Yes, there were fireworks in Mexico on the Fourth of July. Not for U.S. Independence Day, of course, but in the little Oaxaca Valley town of Teotitlán del Valle, where they were celebrating the town fiesta that always falls during the first week of July. Just happened to be July 4 this year.
The fireworks castillo — the stationary pyrotechnics tower that would not be allowed in any U.S. venue governed by OSHA safety regulations – was really just a part of a whole week of activities that involved a calenda parade, multiple presentations of the Danza de la Pluma (the danced conquest of Mexico) and a street carnival eagerly anticipated in this town of 6,000 with no movie theatre, shopping mall, bowling alley, dance hall or other formal entertainment center.
Having a bit of selective amnesia – I always forget the parts about logistically complicated transportation and the sad truth that I really don’t stay up late all that well – I suggested to a few girlfriends that we make an overnight outing out of it to go see the Danza and fireworks. Although our friend Michelle (who rents a fabulous large house on the outskirts of town) wasn’t actually in residence, we finagled an invitation from Jill, who’s renting from Michelle for the summer. House party, in place.
I actually remembered enough about the transportation to Michelle’s house (normally a four-part connection of walk-bus-bus-mototaxi) and arranged for Felipe, a local Teotitlán taxista, to come pick us up at my place in Oaxaca for door-to-door service – an almost ridiculously low fee of $12 for four of us and a 30-minute ride.
Felipe didn’t show, but his brother Abraham did, which was fine. We dropped our stuff (a small backpack apiece, plus snacks and drinks) at the house and hung out for a bit on the terrace with its gorgeous view of Picachu, the town’s holy mountain. Then we walked the 15 minutes or so down the steep hill to town, where the little carnival took up the short streets by the church and market.
Besides pizza, hotcake and hamburger stands, there was just the one taco stand open to eat around 6 – and odd time for locals, who eat their main meal around 3 p.m. and a late-night snack sometime after 8. Not much had changed since I’d been there two years ago, though tacos were now $8 pesos instead of $6 for inflation, and we had to ask now 10-year-old Mauricio if he’d sing (see Holy Fireworks and a Singing Cowboy, published July 15, 2013). He did, minus the dancing with us ladies.
Fireworks were billed to start at 10, so we headed back to the house for a while for another terrace sitting. Of course we should have known better, but we still went back to town around 9, mostly to avoid walking down the steep hill and rutted dirt road in the dark.
We hit the shooting galleries, two for air-rifles and one for balloon-darts, and I have to modestly say that I can still hit a target. Mauricio had been following us around after dinner, and we gave him alternate shots on the rifle ($20 pesos for 10 shots, or about $1.60 being too steep for a village kid).
When I went four for four on the darts and won my choice of ceramic knickknack from the prize section, I let Mauricio pick it out and keep it. You’d have thought it was a car, he was so excited and surprised. I should have tried for another for his little sister, though.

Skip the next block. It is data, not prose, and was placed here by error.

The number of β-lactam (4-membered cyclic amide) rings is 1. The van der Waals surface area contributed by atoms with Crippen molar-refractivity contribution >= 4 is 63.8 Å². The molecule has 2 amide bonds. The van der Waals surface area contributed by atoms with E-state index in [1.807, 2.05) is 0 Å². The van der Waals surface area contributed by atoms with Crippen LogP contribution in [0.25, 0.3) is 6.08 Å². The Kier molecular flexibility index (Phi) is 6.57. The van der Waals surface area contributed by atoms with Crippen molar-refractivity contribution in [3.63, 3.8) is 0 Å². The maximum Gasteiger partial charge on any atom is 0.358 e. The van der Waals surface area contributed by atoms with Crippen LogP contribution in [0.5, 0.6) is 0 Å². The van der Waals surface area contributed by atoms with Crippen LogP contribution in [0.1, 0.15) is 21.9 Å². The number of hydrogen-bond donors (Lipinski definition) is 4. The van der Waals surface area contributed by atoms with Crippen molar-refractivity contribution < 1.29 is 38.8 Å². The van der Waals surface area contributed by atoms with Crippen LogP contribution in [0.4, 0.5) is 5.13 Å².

Someone had said they’d only seen one toro – the papier-maché bull head someone puts on and dances around under while its attached fireworks spit and spark – but that was also unreasonably optimistic. The crowd of a few hundred, mostly standing though some, like me, had brought stools to sit on, gamely watched – count ‘em – 13 toros, four angels and four turkeys as a prelude to the castillo.
They got around to lighting that at 11:45, I think, since village time doesn’t observe Daylight Savings and is actually an hour off of city time. The poor castillo, which is supposed to have its parts all continuously lit from one section to another, kept fizzling and having to be relit.
There was a sparkling feather dancer and the final section spun out “Preciosa Sangre de Cristo” (Precious Blood of Christ), which is both the name of the church we were in front of and the week-long town fiesta. It didn’t actually fizzle out until right at 1 a.m., only three hours or so past my normal bedtime.
We’d asked Abraham to pick us up when the fireworks were over to avoid the uphill walk back to the house in the dark, but it was so ambiguous a time frame and so late that he didn’t show. So we five aging gringas packed it back up the hill with three flashlights and fortunately no one fell in a hole or was accosted by the street dogs that are part of a Mexican town landscape.
The company was wonderful and we got a peaceful, though short, night’s sleep in Michelle’s fabulous house with breakfast in the morning before catching a collectivo back to the city around 1 p.m. We got to hear Mauricio sing and see the Danza de la Pluma (see Twelve Feather Dancers and a Virgin, published December 20, 2014 for more stories and history of the dance). I got to show off my shooting skills, sort of rare these days, and give Mauricio a carnival prize.
But I’m going to try to remember when July rolls around next year that it’s really a predictable outcome: the Danza de la Pluma is an incredible show of strength and agility, but beautiful costumes aside, Spain is still going to conquer Mexico. The toros are going to go on way too long for my taste – although I truly do understand the townspeople wanting to get their money’s worth on a rare fiesta day. And as for the fireworks, I’ll just shrug and say, “I saw them last year.”
— Susan Bean Aycock, embracingthechaos.org
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